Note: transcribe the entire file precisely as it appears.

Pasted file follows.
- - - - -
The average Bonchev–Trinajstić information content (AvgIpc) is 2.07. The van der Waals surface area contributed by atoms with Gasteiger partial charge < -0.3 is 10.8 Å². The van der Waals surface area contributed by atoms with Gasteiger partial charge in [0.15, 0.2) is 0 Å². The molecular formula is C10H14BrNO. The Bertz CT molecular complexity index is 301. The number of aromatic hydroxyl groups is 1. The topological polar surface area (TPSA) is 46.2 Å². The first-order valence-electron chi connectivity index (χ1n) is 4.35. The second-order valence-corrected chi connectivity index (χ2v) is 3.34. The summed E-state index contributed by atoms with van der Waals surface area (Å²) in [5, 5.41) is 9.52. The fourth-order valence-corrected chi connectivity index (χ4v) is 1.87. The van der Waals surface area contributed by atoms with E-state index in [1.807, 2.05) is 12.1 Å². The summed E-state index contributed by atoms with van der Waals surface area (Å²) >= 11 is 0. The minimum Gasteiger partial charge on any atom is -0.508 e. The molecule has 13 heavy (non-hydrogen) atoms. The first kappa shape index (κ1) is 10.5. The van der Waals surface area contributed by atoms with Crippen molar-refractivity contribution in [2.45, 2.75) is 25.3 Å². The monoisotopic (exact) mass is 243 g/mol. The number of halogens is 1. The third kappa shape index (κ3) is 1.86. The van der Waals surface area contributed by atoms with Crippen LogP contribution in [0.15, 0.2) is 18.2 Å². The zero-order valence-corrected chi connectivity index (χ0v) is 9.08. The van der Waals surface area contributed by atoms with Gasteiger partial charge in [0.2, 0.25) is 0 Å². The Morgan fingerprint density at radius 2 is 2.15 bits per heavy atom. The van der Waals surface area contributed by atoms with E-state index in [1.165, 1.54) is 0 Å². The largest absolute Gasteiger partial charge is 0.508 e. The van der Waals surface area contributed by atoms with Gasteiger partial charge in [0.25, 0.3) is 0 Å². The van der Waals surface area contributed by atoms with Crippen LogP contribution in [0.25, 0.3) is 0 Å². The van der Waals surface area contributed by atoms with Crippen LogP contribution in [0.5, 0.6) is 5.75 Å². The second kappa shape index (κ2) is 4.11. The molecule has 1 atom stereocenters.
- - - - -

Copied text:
The average Bonchev–Trinajstić information content (AvgIpc) is 2.07. The van der Waals surface area contributed by atoms with Gasteiger partial charge < -0.3 is 10.8 Å². The van der Waals surface area contributed by atoms with Gasteiger partial charge in [0.15, 0.2) is 0 Å². The molecular formula is C10H14BrNO. The Bertz CT molecular complexity index is 301. The number of aromatic hydroxyl groups is 1. The topological polar surface area (TPSA) is 46.2 Å². The first-order valence-electron chi connectivity index (χ1n) is 4.35. The second-order valence-corrected chi connectivity index (χ2v) is 3.34. The summed E-state index contributed by atoms with van der Waals surface area (Å²) in [5, 5.41) is 9.52. The fourth-order valence-corrected chi connectivity index (χ4v) is 1.87. The van der Waals surface area contributed by atoms with E-state index in [1.807, 2.05) is 12.1 Å². The summed E-state index contributed by atoms with van der Waals surface area (Å²) >= 11 is 0. The minimum Gasteiger partial charge on any atom is -0.508 e. The molecule has 13 heavy (non-hydrogen) atoms. The first kappa shape index (κ1) is 10.5. The van der Waals surface area contributed by atoms with Crippen molar-refractivity contribution in [2.45, 2.75) is 25.3 Å². The monoisotopic (exact) mass is 243 g/mol. The number of halogens is 1. The third kappa shape index (κ3) is 1.86. The van der Waals surface area contributed by atoms with Crippen LogP contribution in [0.15, 0.2) is 18.2 Å². The zero-order valence-corrected chi connectivity index (χ0v) is 9.08. The van der Waals surface area contributed by atoms with Gasteiger partial charge in [0.2, 0.25) is 0 Å². The Morgan fingerprint density at radius 2 is 2.15 bits per heavy atom. The van der Waals surface area contributed by atoms with E-state index in [1.165, 1.54) is 0 Å². The largest absolute Gasteiger partial charge is 0.508 e. The van der Waals surface area contributed by atoms with Gasteiger partial charge in [0.25, 0.3) is 0 Å². The van der Waals surface area contributed by atoms with Crippen LogP contribution in [0.25, 0.3) is 0 Å². The van der Waals surface area contributed by atoms with Crippen LogP contribution in [0.5, 0.6) is 5.75 Å². The second kappa shape index (κ2) is 4.11. The molecule has 1 atom stereocenters.